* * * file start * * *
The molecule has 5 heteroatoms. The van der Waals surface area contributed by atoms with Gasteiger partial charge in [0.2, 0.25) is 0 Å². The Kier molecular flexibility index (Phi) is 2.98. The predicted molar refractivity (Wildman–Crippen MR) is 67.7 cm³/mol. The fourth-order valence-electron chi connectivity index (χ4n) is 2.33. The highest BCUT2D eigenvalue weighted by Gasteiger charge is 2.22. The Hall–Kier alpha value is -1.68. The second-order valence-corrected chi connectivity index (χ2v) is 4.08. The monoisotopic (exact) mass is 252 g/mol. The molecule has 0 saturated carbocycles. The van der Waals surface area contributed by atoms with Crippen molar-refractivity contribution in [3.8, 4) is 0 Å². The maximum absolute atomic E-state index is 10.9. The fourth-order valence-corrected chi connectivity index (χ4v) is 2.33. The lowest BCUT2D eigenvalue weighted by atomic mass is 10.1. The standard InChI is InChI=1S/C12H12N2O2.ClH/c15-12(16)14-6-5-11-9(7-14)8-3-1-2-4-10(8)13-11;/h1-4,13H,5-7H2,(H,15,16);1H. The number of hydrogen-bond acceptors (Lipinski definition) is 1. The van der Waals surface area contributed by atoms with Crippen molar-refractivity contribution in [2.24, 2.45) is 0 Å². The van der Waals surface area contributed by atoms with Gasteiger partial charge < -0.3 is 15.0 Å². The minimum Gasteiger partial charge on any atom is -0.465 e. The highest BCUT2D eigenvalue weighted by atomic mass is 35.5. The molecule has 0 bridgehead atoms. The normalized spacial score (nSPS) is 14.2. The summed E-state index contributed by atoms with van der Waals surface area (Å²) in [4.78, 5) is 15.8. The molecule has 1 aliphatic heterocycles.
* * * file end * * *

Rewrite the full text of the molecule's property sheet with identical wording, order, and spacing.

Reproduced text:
The molecule has 5 heteroatoms. The van der Waals surface area contributed by atoms with Gasteiger partial charge in [0.2, 0.25) is 0 Å². The Kier molecular flexibility index (Phi) is 2.98. The predicted molar refractivity (Wildman–Crippen MR) is 67.7 cm³/mol. The fourth-order valence-electron chi connectivity index (χ4n) is 2.33. The highest BCUT2D eigenvalue weighted by Gasteiger charge is 2.22. The Hall–Kier alpha value is -1.68. The second-order valence-corrected chi connectivity index (χ2v) is 4.08. The monoisotopic (exact) mass is 252 g/mol. The molecule has 0 saturated carbocycles. The van der Waals surface area contributed by atoms with Crippen molar-refractivity contribution in [3.8, 4) is 0 Å². The maximum absolute atomic E-state index is 10.9. The fourth-order valence-corrected chi connectivity index (χ4v) is 2.33. The lowest BCUT2D eigenvalue weighted by atomic mass is 10.1. The standard InChI is InChI=1S/C12H12N2O2.ClH/c15-12(16)14-6-5-11-9(7-14)8-3-1-2-4-10(8)13-11;/h1-4,13H,5-7H2,(H,15,16);1H. The number of hydrogen-bond acceptors (Lipinski definition) is 1. The van der Waals surface area contributed by atoms with Crippen molar-refractivity contribution in [2.24, 2.45) is 0 Å². The van der Waals surface area contributed by atoms with Gasteiger partial charge < -0.3 is 15.0 Å². The minimum Gasteiger partial charge on any atom is -0.465 e. The highest BCUT2D eigenvalue weighted by atomic mass is 35.5. The molecule has 0 bridgehead atoms. The normalized spacial score (nSPS) is 14.2. The summed E-state index contributed by atoms with van der Waals surface area (Å²) in [4.78, 5) is 15.8. The molecule has 1 aliphatic heterocycles.